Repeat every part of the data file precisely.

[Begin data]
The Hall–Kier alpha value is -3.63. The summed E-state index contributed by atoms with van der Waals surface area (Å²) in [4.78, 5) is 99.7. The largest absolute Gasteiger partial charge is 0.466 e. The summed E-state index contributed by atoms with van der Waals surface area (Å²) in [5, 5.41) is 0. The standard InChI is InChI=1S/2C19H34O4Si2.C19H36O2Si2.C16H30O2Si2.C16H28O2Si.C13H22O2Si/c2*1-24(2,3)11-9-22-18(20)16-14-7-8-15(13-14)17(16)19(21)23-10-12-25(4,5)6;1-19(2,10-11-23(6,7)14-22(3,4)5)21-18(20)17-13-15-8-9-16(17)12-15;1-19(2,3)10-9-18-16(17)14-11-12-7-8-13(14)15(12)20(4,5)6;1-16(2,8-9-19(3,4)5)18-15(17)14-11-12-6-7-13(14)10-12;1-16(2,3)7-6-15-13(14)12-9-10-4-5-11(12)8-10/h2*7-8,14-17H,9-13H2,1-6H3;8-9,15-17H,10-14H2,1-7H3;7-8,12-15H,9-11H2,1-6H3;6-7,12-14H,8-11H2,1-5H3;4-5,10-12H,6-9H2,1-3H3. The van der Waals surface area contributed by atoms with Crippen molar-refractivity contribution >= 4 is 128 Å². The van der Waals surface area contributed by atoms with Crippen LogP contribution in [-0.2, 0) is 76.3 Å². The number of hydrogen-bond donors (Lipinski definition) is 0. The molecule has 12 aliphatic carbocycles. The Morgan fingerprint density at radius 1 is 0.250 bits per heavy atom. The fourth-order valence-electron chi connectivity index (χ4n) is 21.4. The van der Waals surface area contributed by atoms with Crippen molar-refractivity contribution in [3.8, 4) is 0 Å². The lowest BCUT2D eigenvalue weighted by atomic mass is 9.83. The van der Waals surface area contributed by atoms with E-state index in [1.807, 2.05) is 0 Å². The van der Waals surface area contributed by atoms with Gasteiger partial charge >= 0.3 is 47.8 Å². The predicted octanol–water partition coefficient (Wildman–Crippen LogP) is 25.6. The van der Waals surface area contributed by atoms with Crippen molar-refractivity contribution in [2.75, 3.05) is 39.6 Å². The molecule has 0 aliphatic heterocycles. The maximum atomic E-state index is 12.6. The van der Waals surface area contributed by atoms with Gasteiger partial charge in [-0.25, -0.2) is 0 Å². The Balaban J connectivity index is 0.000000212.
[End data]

The Hall–Kier alpha value is -3.63. The summed E-state index contributed by atoms with van der Waals surface area (Å²) in [4.78, 5) is 99.7. The largest absolute Gasteiger partial charge is 0.466 e. The summed E-state index contributed by atoms with van der Waals surface area (Å²) in [5, 5.41) is 0. The standard InChI is InChI=1S/2C19H34O4Si2.C19H36O2Si2.C16H30O2Si2.C16H28O2Si.C13H22O2Si/c2*1-24(2,3)11-9-22-18(20)16-14-7-8-15(13-14)17(16)19(21)23-10-12-25(4,5)6;1-19(2,10-11-23(6,7)14-22(3,4)5)21-18(20)17-13-15-8-9-16(17)12-15;1-19(2,3)10-9-18-16(17)14-11-12-7-8-13(14)15(12)20(4,5)6;1-16(2,8-9-19(3,4)5)18-15(17)14-11-12-6-7-13(14)10-12;1-16(2,3)7-6-15-13(14)12-9-10-4-5-11(12)8-10/h2*7-8,14-17H,9-13H2,1-6H3;8-9,15-17H,10-14H2,1-7H3;7-8,12-15H,9-11H2,1-6H3;6-7,12-14H,8-11H2,1-5H3;4-5,10-12H,6-9H2,1-3H3. The van der Waals surface area contributed by atoms with Crippen molar-refractivity contribution >= 4 is 128 Å². The van der Waals surface area contributed by atoms with Crippen LogP contribution in [-0.2, 0) is 76.3 Å². The number of hydrogen-bond donors (Lipinski definition) is 0. The molecule has 12 aliphatic carbocycles. The Morgan fingerprint density at radius 1 is 0.250 bits per heavy atom. The fourth-order valence-electron chi connectivity index (χ4n) is 21.4. The van der Waals surface area contributed by atoms with Crippen molar-refractivity contribution in [3.8, 4) is 0 Å². The lowest BCUT2D eigenvalue weighted by atomic mass is 9.83. The van der Waals surface area contributed by atoms with E-state index in [1.807, 2.05) is 0 Å². The van der Waals surface area contributed by atoms with Gasteiger partial charge >= 0.3 is 47.8 Å². The predicted octanol–water partition coefficient (Wildman–Crippen LogP) is 25.6. The van der Waals surface area contributed by atoms with Crippen molar-refractivity contribution in [2.75, 3.05) is 39.6 Å². The molecule has 0 aliphatic heterocycles. The maximum atomic E-state index is 12.6. The van der Waals surface area contributed by atoms with Gasteiger partial charge in [-0.25, -0.2) is 0 Å². The Balaban J connectivity index is 0.000000212.